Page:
China in Transition
Sinocentrism or Paranoia?
Chi Hung KWAN Consulting Fellow, RIETI
The Japanese call the arrogant superiority complex of the Chinese "Sinocentrism." Such a perception forms the backbone of China studies in Japan as an "ideology" that can be taken for granted without proof. However, because "Sinocentrism" is so different from the realities of modern China, it must be said that making it a presupposition in analysis of the country does more harm than good.
It is true that there was a time when China was the center of the world, reaching the pinnacle of its prosperity during the Tang and Song dynasties. However, after the Opium War, China's national strength rapidly deteriorated, and it became a semi-colonial country whose very existence was threatened. Even after the Communist Revolution of 1949, although China regained its sovereignty, the country was frustrated by troubles both at home and abroad, and far from embracing Sinocentrism, the nation had no choice but to resign itself to the position of a Third World country, synonymous with developing nation. Nevertheless, many Japanese are concerned that China might one day aspire to rebuild its former empire. Such a fear on the part of the Japanese is one reason behind the widely held perception that China poses a threat.
In reality, however, how many Chinese actually harbor the ambition of becoming the center of the world? Sun Yat-sen, the founding father of the Republic of China, urged that in order to achieve freedom and equality, China must "join hands with the peoples of the world who treat us on an equal footing." The Five Principles of Peaceful Coexistence upheld by the current Communist Party government - mutual respect for sovereignty and territorial integrity, mutual non-aggression, mutual non-interference in internal affairs, equality and mutual benefit, and peaceful coexistence - are in the spirit of this, and there is no trace whatsoever of Sinocentrism.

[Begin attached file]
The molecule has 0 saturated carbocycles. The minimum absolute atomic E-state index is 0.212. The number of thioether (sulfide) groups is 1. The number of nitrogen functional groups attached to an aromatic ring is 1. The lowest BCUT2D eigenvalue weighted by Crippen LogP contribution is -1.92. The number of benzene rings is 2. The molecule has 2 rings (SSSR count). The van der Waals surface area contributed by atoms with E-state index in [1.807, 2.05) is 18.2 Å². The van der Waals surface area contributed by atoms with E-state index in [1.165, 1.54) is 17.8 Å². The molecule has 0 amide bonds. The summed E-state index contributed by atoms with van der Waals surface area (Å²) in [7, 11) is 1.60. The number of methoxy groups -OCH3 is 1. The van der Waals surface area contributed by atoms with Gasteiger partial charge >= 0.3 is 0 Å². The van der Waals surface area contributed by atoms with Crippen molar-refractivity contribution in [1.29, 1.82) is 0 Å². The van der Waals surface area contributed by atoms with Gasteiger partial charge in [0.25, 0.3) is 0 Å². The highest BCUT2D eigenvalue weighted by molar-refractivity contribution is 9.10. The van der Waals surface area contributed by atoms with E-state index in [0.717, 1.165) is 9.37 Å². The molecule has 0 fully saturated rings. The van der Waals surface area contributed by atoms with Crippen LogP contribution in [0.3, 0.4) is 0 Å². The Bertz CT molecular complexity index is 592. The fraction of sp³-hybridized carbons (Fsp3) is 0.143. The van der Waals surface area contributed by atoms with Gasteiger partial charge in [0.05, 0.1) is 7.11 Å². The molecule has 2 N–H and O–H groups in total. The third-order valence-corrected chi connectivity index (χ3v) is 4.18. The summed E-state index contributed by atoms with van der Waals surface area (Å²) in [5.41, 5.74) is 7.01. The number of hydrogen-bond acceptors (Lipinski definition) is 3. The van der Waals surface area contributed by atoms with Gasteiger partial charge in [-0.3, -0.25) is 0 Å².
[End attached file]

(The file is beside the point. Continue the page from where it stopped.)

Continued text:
As for ordinary Chinese people, they are always suspicious of the intentions of foreign countries, and this suspicion breeds fear. From "The China That Can Say No," which was a bestseller several years ago, to the xenophobic opinions which fill up the BBS of the People's Daily Online, these are more expressions of a complex toward industrialized countries, rather than being examples of Sinocentrism. This image of the Chinese in a state of despair was magnificently portrayed by the famous Chinese writer Lu Xun in his "True Story of Ah Q," which was published in 1921. Ah Q, in addition to being ignorant, consoles himself through the "method of spiritual victory" whenever he is humiliated. In fact, many Chinese sought to blame the poor performance of modern China solely on the invasions by the Great Powers, and did not attempt to do any soul-searching regarding their own civil conflicts, nor strive to improve themselves.
The sentiment of having been persecuted by the Great Powers runs so deep in China that people tend to view policies and actions taken by foreign countries, Japan in particular, as conspiracies. China's uncompromising stance regarding the sovereignty of Hong Kong, Taiwan and Tibet, not to mention "a revival of militarism in Japan," should be interpreted more as a sign of its lack of confidence as opposed to any hegemony stemming from Sinocentrism. In fact, a real hegemonic power, like the United States, will never have its sovereignty violated, even if it violates that of another, and therefore has no need to stress its sovereignty. Rather, it could be said that the self-righteous unilateralism pursued by the Bush administration, as seen in the war against Iraq, is an ethnocentrism of sorts.
In order to achieve a real normalization of ties between Japan and China, we must do away with mutual distrust. The major obstacles to this are the idea among the Chinese that Japanese militarism will revive, and the belief in Japan that China has Sinocentric aspirations. The two countries will never be able to extract themselves from this vicious circle, in which misunderstanding breeds misunderstanding, so long as people on both sides ignore the reality and continue to make guesses regarding the other's intent based solely on past prejudices.
August 1, 2003
Article(s) by this author
June 9, 2016［China in Transition］
April 28, 2016［China in Transition］
May 19, 2015［China in Transition］
March 9, 2015［China in Transition］
October 3, 2014［China in Transition］